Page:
The leaves are falling, and the government has just downgraded the importance of housing policy. But a new model is still needed to build at scale
October is always an interesting month. The clocks go back, the leaves start to fall, we talk about long nights, Christmas, the cost of heating and the first managerial sacking in the premiership. Some like the start of winter, some don’t. I’m in the latter group, seeing it as the start of a long cold, wet and dark journey before the light and freshness of spring.
And this year, October feels a bit like that for housing, despite all the talk of output rising. The reason? We lost a housing minister, and a shadow housing minister. We got someone from a younger generation (by one year) to take the housing brief and a rising star – well, at least someone yet to see her name in lights – to be his nemesis. So despite right to buy and the constant talk of a housing bubble, housing has been relegated to a second order priority. Which is a shame. Jack Dromey was starting to gain some momentum, outbidding Mark Prisk on the number of homes that needed to be built. The Conservatives were beginning to talk about the need for housing of all types, not just homes for those who can afford the new ‘affordable’ housing product. And then came autumn and we close up shop for the winter and all momentum comes to a halt.
Housing only matters to two groups: those who haven’t got it and those who have an interest in seeing it as an asset - and that asset rising in value
I attended a recent Social Market Foundation event on the future of housing, having looked back at the last 100 years of politics in the sector. Great thinkers in the room but pessimistic thoughts on the housing market in 2033. Not enough homes, too high prices. When they publish their work, in a few weeks time, it should be a pretty interesting read. But it’s likely to confirm my fear that housing only matters to two groups: those who haven’t got it and those who have an interest in seeing it as an asset - and that asset rising in value. The former tend not to vote, the latter are not likely to vote for massive building programmes. So, no matter how much we all talk about the pressing need for more homes the politics gets in the way.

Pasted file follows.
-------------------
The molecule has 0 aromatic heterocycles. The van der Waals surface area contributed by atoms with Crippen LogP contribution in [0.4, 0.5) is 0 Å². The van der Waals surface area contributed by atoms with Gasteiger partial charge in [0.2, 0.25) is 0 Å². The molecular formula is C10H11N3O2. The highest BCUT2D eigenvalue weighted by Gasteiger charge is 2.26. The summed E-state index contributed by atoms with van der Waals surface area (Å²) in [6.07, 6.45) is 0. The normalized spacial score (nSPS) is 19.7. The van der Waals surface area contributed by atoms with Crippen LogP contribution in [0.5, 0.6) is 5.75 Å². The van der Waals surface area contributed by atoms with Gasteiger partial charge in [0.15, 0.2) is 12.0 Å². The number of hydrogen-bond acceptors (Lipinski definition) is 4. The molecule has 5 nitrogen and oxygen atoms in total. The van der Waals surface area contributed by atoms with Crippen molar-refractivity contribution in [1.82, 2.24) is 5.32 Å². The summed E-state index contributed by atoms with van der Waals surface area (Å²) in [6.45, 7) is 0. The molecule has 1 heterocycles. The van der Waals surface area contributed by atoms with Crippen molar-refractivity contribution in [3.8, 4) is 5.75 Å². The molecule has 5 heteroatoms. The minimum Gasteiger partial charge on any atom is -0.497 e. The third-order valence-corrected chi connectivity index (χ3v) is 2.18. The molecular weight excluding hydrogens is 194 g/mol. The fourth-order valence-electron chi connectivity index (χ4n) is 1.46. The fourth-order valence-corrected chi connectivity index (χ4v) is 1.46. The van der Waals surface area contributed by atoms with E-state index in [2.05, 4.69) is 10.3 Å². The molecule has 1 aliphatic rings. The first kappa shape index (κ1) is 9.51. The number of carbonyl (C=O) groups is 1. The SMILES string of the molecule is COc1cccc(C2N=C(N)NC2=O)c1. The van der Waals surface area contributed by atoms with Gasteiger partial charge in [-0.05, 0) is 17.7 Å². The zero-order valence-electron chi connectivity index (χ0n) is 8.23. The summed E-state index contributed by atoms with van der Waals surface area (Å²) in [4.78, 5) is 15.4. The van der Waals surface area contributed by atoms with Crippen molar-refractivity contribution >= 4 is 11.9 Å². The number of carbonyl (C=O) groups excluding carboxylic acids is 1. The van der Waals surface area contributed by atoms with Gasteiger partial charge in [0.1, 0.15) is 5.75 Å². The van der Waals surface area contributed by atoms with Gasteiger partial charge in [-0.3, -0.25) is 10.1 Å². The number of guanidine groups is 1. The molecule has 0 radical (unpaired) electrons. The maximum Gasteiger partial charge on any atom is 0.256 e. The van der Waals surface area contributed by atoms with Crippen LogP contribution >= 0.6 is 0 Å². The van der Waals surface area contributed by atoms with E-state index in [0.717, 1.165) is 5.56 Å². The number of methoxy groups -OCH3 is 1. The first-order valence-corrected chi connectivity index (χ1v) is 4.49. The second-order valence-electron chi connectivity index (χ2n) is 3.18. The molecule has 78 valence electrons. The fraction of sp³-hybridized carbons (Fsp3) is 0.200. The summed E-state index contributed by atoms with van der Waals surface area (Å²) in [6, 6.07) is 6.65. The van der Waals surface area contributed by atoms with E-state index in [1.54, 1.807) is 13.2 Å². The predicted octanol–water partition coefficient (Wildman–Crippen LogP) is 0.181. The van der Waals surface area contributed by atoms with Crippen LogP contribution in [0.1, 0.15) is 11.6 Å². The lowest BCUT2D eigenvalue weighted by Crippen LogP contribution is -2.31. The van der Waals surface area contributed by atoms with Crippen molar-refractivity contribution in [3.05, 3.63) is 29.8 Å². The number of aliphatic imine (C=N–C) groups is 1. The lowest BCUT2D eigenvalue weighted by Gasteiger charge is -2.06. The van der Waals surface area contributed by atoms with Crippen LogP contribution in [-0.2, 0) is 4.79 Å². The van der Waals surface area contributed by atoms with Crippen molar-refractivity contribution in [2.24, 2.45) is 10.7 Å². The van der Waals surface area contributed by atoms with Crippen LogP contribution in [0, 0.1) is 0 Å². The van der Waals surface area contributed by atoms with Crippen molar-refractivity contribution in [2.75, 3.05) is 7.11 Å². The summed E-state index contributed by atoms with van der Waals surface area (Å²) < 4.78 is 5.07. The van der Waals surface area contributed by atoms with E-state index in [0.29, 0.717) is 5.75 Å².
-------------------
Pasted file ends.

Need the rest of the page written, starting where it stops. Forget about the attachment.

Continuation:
The answer has to be a radically different model of delivery. Housebuilders will be big players but local authorities, housing associations and a range of SMEs need to be incentivised to make a contribution that makes a difference. Sadly, I don’t yet see it at a scale that will make that difference.
I accept that this could just be my autumn mood and there is actually light on the problem of supply and affordability. Apparently housebuilders have started to increase productivity. And the banks are being sensible about valuing new purchases at a realistic level. Let’s bring on the chancellor’s autumn statement and see if it gives some winter cheer. I’ll keep on talking, keep on thinking and perhaps, just perhaps we’ll find a solution to this age old problem.
Steve Douglas is a partner at Altair